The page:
Mukumu Girls fatal food poisoning case moves to court

Families of three students and a teacher who died after an outbreak of food and water poisoning at Sacred Heart Mukumu Girls have sued the institution's management for alleged negligence.

The families are seeking compensation for the deaths and have accused the school's principal and board of failing to ensure the safety and proper care of the students and their teachers.

The case has been filed at the Kakamega Chief Magistrate's Court. The families are represented by lawyers Abel Nyaberi and Ronald Makonjio.

The families are accusing the school's management and principal of blatant negligence and disregard for the safety and care of pupils and teachers, resulting in the deaths of four people.

“We have been instructed by families of two deceased students and a teacher who died from Mukumu Girls to sue the institution. We served the school management with demand letters on July 6, 2023,” said Mr Nyaberi. 

The plaintiffs said the deaths were the result of negligence and deliberate dereliction of duty that led to members of the school consuming contaminated food.

The families want the school to compensate them for exposing their loved ones to contaminated food.

In court papers, they say their children were healthy and had promising futures as important citizens, but their lives were blatantly cut short by the school's negligence.

Mr Nyaberi said the evidence before them showed overwhelming criminal culpability.

"We have advised the family to write to the institutions mandated by the Constitution to participate in criminal proceedings — the Office of the Director of Public Prosecutions and the National Police Service — to remind them of their responsibilities and mandate. If they fail to do so, we will apply for private prosecutions," Mr Nyaberi added.

In addition to the four deaths, 124 other students were admitted to Kakamega County General Hospital with suspected food and water poisoning.

On April 3, the school was closed by Kakamega health officials after more than 500 people were infected with the bacteria.

A post-mortem by government pathologist Titus Ngulungu, on one of the Form One pupils, Wendy Abetty, revealed that she died of shock to vital organs as a result of infections in her stomach.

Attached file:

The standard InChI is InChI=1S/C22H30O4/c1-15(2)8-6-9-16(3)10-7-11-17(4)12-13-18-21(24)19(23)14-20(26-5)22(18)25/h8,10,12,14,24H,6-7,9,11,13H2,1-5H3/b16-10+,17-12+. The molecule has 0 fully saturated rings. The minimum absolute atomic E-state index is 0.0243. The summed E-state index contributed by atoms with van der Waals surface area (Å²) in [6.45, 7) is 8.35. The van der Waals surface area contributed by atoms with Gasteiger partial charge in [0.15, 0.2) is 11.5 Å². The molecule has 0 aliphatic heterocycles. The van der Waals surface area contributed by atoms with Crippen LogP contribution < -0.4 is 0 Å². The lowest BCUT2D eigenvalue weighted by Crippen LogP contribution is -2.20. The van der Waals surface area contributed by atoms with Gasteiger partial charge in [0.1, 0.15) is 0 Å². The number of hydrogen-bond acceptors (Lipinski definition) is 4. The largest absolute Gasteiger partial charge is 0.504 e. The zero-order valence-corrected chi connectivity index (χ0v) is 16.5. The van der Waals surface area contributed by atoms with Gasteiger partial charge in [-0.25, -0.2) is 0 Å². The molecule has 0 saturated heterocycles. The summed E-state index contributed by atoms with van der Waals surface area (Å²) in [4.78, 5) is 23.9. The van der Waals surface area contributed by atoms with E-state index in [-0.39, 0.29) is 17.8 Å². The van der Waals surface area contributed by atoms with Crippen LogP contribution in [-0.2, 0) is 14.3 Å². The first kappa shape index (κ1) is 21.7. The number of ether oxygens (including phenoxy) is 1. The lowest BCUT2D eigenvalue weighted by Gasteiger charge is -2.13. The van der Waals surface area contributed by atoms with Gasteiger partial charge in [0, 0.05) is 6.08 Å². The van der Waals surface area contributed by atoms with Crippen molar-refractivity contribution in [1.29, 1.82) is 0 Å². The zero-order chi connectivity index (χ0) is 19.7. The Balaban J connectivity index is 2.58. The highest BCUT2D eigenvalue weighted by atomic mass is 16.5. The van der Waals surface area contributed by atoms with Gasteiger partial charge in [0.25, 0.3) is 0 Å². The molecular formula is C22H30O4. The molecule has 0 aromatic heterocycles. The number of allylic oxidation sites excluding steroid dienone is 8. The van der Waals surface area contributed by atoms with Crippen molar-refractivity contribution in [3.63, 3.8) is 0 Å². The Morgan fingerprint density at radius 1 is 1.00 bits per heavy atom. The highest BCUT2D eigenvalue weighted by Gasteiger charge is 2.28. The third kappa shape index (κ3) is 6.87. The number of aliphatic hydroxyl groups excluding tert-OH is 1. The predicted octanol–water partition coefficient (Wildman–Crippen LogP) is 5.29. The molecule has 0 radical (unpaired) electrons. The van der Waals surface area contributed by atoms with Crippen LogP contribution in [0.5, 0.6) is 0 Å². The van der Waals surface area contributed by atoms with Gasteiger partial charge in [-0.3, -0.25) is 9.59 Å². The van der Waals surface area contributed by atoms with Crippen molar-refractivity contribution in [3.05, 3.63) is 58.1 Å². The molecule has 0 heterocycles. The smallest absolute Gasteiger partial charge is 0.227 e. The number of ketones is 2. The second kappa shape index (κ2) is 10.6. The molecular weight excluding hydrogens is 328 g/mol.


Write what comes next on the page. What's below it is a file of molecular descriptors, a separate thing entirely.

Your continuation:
Another report from LifeCare Speciality Hospital in Eldoret indicated that teacher Julian Mujema, the boarding mistress of the school, died of multiple organ failure.

Mujema was admitted to the intensive care unit (ICU) at LifeCare Speciality Hospital with acute kidney and liver failure.

Health Cabinet Secretary Susan Nakhumicha, who visited the school, said preliminary tests on samples sent to the Kenya Medical Research Institute laboratory in Kisumu tested positive for bacterial infections linked to gastroenteritis, a bacterial infection that causes diarrhoea and vomiting.

She said some pupils had been infected with Salmonella typhii — a bacterium that causes typhoid fever, and amoebiasis — a parasitic infection of the intestines that causes stomach pain and diarrhoea.

Following the outbreak, a total of 446 bags of condemned maize, 284 bags of beans and 83 bags of rice from Mukumu Girls' stores were destroyed by incineration in the Rotary kiln in Bamburi, Mombasa.

Ms Viviane Komwonyo, the Kakamega County prosecutor, had confirmed on April 28, 2023, that the grains were found by a public health laboratory to be unfit for human consumption because they contained high levels of the life-threatening chemical malathion.

A certificate of analysis from the government chemist also confirmed that the food samples contained malathion chemicals.

"I am of the opinion that the level of malathion does not comply with the regulation (Codex Pesticides Database)," said Mr Joram Chelashaw, the public analyst.